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April 19, 2010

Hearing officer to determine the weight to be given to evidence offered in the course of disciplinary hearing

Hearing officer to determine the weight to be given to evidence offered in the course of disciplinary hearing
Matter of Board of Educ. of Byram Hills Cent. School Dist. v Carlson, 2010 NY Slip Op 03120, Decided on April 13, 2010, Appellate Division, Second Department

The Byram Hills Central School District served disciplinary charges upon Gregory E. Carlson pursuant to §3020-a of the Education Law. The hearing officer dismissed the charges that the School District had filed against Carlson.

Byram Hills filed a petition pursuant to Article 75 of the Civil Practice Law and Rules* seeking to vacate the hearing officer’s decision. The district contended that the hearing officer erred in refusing to give substantial weight to a tape recording and the documents that it had introduced into evidence in the course of Carlson's disciplinary hearing. Supreme Court affirmed the hearing officer’s decision.

The Appellate Division agreed with the lower court’s decision, noting that the district:

[1] had not demonstrate any basis for vacating the determination as provided set out in CPLR §7511** and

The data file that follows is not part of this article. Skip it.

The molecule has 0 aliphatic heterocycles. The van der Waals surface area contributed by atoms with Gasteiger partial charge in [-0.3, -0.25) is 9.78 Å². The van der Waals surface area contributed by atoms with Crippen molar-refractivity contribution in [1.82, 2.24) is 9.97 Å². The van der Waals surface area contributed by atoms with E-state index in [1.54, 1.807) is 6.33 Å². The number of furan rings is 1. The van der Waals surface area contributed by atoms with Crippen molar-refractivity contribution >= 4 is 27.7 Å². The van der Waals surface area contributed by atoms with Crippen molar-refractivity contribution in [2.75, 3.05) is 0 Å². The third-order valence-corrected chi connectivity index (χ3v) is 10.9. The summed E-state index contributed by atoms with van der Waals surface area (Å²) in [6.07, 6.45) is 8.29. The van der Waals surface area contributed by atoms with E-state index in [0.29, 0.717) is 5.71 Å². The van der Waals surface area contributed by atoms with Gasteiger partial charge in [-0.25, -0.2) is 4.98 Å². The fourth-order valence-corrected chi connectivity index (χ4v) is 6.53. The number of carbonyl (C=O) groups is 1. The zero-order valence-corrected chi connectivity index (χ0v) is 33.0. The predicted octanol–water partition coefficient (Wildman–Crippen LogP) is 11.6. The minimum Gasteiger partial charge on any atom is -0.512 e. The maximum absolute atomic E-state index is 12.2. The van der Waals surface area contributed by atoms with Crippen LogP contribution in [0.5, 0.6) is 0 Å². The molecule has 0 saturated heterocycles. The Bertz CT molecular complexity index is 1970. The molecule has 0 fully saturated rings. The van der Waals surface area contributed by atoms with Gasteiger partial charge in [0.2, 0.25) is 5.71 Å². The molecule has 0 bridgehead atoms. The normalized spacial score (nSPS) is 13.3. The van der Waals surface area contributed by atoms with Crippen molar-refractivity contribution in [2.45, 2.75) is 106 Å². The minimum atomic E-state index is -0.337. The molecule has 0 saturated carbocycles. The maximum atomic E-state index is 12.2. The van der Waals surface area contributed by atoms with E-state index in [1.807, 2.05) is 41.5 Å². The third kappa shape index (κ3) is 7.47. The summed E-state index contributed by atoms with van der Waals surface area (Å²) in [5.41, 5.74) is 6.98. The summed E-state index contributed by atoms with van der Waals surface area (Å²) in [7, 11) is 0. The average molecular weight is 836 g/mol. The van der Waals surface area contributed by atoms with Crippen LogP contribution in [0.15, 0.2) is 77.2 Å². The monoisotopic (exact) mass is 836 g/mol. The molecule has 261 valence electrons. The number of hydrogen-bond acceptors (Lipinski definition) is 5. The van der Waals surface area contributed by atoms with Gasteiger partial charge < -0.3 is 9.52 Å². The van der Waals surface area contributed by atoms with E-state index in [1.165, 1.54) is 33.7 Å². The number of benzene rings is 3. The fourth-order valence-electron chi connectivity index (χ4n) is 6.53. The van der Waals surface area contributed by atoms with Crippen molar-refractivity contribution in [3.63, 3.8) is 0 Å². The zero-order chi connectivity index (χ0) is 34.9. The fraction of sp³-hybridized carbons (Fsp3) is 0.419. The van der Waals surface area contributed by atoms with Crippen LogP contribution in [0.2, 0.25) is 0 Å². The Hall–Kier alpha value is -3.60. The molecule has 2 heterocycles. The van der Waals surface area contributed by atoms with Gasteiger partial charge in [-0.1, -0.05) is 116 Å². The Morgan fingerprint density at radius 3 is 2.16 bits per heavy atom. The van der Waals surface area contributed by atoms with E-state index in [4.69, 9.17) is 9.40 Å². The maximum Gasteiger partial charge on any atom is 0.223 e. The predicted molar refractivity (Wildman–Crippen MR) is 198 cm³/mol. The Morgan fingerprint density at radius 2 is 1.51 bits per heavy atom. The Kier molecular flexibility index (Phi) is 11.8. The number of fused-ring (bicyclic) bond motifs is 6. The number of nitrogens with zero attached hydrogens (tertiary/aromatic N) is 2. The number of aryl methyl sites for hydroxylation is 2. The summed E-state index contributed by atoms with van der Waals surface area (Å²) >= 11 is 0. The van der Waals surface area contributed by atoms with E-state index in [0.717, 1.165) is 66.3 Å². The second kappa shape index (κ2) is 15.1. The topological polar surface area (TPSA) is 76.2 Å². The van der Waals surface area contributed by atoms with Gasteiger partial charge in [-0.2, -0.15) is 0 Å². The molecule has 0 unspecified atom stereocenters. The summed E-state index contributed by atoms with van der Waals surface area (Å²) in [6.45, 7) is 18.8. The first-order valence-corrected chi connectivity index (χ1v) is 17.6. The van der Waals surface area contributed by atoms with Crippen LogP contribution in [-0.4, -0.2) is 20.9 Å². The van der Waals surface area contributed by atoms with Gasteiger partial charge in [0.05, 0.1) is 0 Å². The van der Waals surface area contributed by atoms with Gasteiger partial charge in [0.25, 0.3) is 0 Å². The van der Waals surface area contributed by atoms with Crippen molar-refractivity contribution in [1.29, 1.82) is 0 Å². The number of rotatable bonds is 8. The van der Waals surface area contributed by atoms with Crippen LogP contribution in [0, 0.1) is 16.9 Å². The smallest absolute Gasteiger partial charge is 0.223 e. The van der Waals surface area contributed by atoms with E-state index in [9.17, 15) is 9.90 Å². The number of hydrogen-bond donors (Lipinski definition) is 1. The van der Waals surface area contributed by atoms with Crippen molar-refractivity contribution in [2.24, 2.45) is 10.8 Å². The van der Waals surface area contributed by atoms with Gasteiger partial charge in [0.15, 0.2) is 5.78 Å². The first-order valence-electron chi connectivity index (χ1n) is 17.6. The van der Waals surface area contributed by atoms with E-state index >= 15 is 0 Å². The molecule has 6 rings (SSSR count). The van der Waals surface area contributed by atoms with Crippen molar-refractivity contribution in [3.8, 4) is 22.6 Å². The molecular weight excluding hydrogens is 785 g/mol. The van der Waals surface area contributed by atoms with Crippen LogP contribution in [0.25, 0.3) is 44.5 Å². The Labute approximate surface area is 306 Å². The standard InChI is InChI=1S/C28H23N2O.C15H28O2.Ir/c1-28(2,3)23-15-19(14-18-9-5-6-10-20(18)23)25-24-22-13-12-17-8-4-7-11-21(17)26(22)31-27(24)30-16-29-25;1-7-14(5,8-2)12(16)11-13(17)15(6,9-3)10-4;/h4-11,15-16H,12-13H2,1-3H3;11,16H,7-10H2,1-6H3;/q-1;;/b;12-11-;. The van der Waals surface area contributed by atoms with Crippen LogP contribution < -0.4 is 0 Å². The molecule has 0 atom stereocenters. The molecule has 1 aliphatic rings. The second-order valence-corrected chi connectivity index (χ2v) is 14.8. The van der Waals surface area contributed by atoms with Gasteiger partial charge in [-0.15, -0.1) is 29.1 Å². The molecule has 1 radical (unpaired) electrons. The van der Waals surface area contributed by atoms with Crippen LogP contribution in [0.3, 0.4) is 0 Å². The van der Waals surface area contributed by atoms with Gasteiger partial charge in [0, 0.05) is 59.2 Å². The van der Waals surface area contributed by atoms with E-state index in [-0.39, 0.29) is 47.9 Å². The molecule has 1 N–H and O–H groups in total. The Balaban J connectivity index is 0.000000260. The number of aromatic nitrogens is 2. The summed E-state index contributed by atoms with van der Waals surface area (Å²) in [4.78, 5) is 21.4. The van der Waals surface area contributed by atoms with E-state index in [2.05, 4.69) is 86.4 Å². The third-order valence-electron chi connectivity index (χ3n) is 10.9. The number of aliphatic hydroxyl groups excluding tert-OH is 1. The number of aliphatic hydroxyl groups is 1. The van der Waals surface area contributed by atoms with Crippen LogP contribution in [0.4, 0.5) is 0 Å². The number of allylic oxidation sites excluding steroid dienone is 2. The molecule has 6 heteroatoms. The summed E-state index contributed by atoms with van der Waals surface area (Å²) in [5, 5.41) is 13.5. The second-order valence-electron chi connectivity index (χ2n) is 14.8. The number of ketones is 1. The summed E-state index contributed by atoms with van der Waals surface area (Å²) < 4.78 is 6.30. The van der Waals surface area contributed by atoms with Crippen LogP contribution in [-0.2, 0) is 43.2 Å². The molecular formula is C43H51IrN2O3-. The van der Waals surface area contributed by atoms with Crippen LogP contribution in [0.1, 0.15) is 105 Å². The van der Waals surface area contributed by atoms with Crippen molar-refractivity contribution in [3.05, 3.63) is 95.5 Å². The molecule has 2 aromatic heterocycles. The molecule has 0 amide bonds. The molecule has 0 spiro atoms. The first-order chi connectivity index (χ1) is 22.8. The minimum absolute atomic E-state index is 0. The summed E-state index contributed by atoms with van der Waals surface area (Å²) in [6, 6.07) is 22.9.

[2] the hearing officer’s determination had a rational basis and was supported by the record.

The court said that it was up to the hearing officer to determine what, if any, weight should be given to the evidence and a court should not substitute its judgment for that of a hearing officer, citing Altsheler v Board of Educ. of Great Neck Union Free School Dist., 62 NY2d 656.

* Although most challenges to a decision made by a quasi-judicial body are filed pursuant to Article 78 of the Civil Practice Law and Rules, Education Law §3020-a[5] provides that appeals of a decision by a hearing officer shall be processed pursuant to Article 75 of the Civil Practice Law and Rules.

** Essentially an arbitration award may be vacated if the court finds corruption, fraud or misconduct in procuring the award; than an arbitrator appointed as a neutral was not impartial, [except where the award was by confession]; or that the arbitrator failed to follow the procedures set out in Article 75 [unless the party applying to vacate the award continued with the arbitration with notice of the defect and without objection]. In addition, a court may vacate an arbitration award if it finds that it is violative of a strong public policy, is irrational, or clearly exceeded a specific limitation on an arbitrator's power.

N.B.
Not withstanding the statute of limitations set out in Article 75 for filing a timely motion to vacate an arbitration award, the Education Law §3020-a[5] allows only 10 days after receiving the hearing officer’s decision to file an appeal challenging the hearing officer’s determination.

The decision is posted on the Internet at: http://www.courts.state.ny.us/reporter/3dseries/2010/2010_03120.htm


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If you are interested in learning more about disciplinary actions involving public employees in New York State and its political subdivisions, please click here: http://thedisciplinebook.blogspot.com/2010/03/discipline-book.html
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